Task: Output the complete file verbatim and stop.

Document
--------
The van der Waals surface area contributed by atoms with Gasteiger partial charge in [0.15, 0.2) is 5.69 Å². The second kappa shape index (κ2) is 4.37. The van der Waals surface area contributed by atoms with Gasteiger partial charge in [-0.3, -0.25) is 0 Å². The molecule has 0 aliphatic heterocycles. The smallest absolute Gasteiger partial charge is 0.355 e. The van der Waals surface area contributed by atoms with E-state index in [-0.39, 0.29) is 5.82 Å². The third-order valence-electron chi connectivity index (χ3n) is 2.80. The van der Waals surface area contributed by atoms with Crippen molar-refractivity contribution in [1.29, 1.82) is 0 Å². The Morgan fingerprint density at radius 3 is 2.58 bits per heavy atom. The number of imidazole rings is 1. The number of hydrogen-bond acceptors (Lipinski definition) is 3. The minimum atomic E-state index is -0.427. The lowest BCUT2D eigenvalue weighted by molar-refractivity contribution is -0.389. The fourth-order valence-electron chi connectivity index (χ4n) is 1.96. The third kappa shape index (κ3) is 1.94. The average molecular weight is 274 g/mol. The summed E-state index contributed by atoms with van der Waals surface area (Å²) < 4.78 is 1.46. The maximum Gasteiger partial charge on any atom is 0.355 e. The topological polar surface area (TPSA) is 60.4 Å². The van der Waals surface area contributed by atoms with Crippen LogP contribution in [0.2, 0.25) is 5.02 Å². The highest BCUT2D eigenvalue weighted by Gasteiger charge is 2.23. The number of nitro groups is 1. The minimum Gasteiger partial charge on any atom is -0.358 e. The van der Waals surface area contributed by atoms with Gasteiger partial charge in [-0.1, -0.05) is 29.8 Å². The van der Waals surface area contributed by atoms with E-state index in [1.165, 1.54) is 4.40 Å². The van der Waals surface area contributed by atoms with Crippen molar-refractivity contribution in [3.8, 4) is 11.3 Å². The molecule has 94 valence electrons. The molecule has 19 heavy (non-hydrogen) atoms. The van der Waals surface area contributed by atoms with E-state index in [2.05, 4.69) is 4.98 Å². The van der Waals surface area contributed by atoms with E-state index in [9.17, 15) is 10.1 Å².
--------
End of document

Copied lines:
The van der Waals surface area contributed by atoms with Gasteiger partial charge in [0.15, 0.2) is 5.69 Å². The second kappa shape index (κ2) is 4.37. The van der Waals surface area contributed by atoms with Gasteiger partial charge in [-0.3, -0.25) is 0 Å². The molecule has 0 aliphatic heterocycles. The smallest absolute Gasteiger partial charge is 0.355 e. The van der Waals surface area contributed by atoms with E-state index in [-0.39, 0.29) is 5.82 Å². The third-order valence-electron chi connectivity index (χ3n) is 2.80. The van der Waals surface area contributed by atoms with Crippen molar-refractivity contribution in [1.29, 1.82) is 0 Å². The Morgan fingerprint density at radius 3 is 2.58 bits per heavy atom. The number of imidazole rings is 1. The number of hydrogen-bond acceptors (Lipinski definition) is 3. The minimum atomic E-state index is -0.427. The lowest BCUT2D eigenvalue weighted by molar-refractivity contribution is -0.389. The fourth-order valence-electron chi connectivity index (χ4n) is 1.96. The third kappa shape index (κ3) is 1.94. The average molecular weight is 274 g/mol. The summed E-state index contributed by atoms with van der Waals surface area (Å²) < 4.78 is 1.46. The maximum Gasteiger partial charge on any atom is 0.355 e. The topological polar surface area (TPSA) is 60.4 Å². The van der Waals surface area contributed by atoms with Crippen LogP contribution in [0.2, 0.25) is 5.02 Å². The highest BCUT2D eigenvalue weighted by Gasteiger charge is 2.23. The number of nitro groups is 1. The minimum Gasteiger partial charge on any atom is -0.358 e. The van der Waals surface area contributed by atoms with Gasteiger partial charge in [-0.1, -0.05) is 29.8 Å². The van der Waals surface area contributed by atoms with E-state index in [1.165, 1.54) is 4.40 Å². The van der Waals surface area contributed by atoms with Crippen molar-refractivity contribution in [3.8, 4) is 11.3 Å². The molecule has 94 valence electrons. The molecule has 19 heavy (non-hydrogen) atoms. The van der Waals surface area contributed by atoms with E-state index in [2.05, 4.69) is 4.98 Å². The van der Waals surface area contributed by atoms with E-state index in [9.17, 15) is 10.1 Å².